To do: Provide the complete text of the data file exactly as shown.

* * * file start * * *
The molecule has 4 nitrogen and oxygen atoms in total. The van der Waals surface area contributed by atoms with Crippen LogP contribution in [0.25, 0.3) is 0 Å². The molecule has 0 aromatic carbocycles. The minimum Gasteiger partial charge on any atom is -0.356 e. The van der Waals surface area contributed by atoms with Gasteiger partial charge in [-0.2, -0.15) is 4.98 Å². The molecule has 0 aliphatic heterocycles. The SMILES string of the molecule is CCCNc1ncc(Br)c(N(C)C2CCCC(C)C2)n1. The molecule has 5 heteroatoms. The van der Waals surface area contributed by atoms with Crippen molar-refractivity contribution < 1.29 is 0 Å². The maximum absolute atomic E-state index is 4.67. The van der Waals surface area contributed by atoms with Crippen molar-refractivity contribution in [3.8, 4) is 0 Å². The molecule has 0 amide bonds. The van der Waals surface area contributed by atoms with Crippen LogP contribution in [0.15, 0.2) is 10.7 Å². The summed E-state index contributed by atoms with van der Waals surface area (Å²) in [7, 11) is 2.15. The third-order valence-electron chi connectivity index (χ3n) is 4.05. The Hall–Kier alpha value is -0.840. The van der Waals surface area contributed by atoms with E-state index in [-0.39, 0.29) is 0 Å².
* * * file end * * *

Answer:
The molecule has 4 nitrogen and oxygen atoms in total. The van der Waals surface area contributed by atoms with Crippen LogP contribution in [0.25, 0.3) is 0 Å². The molecule has 0 aromatic carbocycles. The minimum Gasteiger partial charge on any atom is -0.356 e. The van der Waals surface area contributed by atoms with Gasteiger partial charge in [-0.2, -0.15) is 4.98 Å². The molecule has 0 aliphatic heterocycles. The SMILES string of the molecule is CCCNc1ncc(Br)c(N(C)C2CCCC(C)C2)n1. The molecule has 5 heteroatoms. The van der Waals surface area contributed by atoms with Crippen molar-refractivity contribution < 1.29 is 0 Å². The maximum absolute atomic E-state index is 4.67. The van der Waals surface area contributed by atoms with Crippen molar-refractivity contribution in [3.8, 4) is 0 Å². The molecule has 0 amide bonds. The van der Waals surface area contributed by atoms with Crippen LogP contribution in [0.15, 0.2) is 10.7 Å². The summed E-state index contributed by atoms with van der Waals surface area (Å²) in [7, 11) is 2.15. The third-order valence-electron chi connectivity index (χ3n) is 4.05. The Hall–Kier alpha value is -0.840. The van der Waals surface area contributed by atoms with E-state index in [-0.39, 0.29) is 0 Å².